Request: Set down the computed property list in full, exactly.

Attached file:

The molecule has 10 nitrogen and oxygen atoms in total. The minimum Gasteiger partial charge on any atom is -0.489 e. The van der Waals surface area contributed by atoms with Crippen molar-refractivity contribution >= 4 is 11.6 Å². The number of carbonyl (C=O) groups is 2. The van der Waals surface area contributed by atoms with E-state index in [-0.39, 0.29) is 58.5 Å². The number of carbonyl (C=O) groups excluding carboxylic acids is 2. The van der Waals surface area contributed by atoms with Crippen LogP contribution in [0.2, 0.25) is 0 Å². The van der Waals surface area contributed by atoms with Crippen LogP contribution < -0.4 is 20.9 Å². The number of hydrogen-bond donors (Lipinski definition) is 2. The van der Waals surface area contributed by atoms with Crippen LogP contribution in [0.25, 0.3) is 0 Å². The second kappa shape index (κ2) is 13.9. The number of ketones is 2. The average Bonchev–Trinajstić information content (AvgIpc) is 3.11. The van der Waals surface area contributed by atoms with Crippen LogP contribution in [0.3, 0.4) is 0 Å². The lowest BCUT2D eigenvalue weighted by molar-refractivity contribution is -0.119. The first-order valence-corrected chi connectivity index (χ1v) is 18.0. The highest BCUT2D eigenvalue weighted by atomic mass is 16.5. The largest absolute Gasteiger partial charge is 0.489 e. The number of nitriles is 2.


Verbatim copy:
The molecule has 10 nitrogen and oxygen atoms in total. The minimum Gasteiger partial charge on any atom is -0.489 e. The van der Waals surface area contributed by atoms with Crippen molar-refractivity contribution >= 4 is 11.6 Å². The number of carbonyl (C=O) groups is 2. The van der Waals surface area contributed by atoms with E-state index in [-0.39, 0.29) is 58.5 Å². The number of carbonyl (C=O) groups excluding carboxylic acids is 2. The van der Waals surface area contributed by atoms with Crippen LogP contribution in [0.2, 0.25) is 0 Å². The van der Waals surface area contributed by atoms with Crippen LogP contribution < -0.4 is 20.9 Å². The number of hydrogen-bond donors (Lipinski definition) is 2. The van der Waals surface area contributed by atoms with Crippen LogP contribution in [0.25, 0.3) is 0 Å². The second kappa shape index (κ2) is 13.9. The number of ketones is 2. The average Bonchev–Trinajstić information content (AvgIpc) is 3.11. The van der Waals surface area contributed by atoms with Crippen LogP contribution in [0.3, 0.4) is 0 Å². The lowest BCUT2D eigenvalue weighted by molar-refractivity contribution is -0.119. The first-order valence-corrected chi connectivity index (χ1v) is 18.0. The highest BCUT2D eigenvalue weighted by atomic mass is 16.5. The largest absolute Gasteiger partial charge is 0.489 e. The number of nitriles is 2.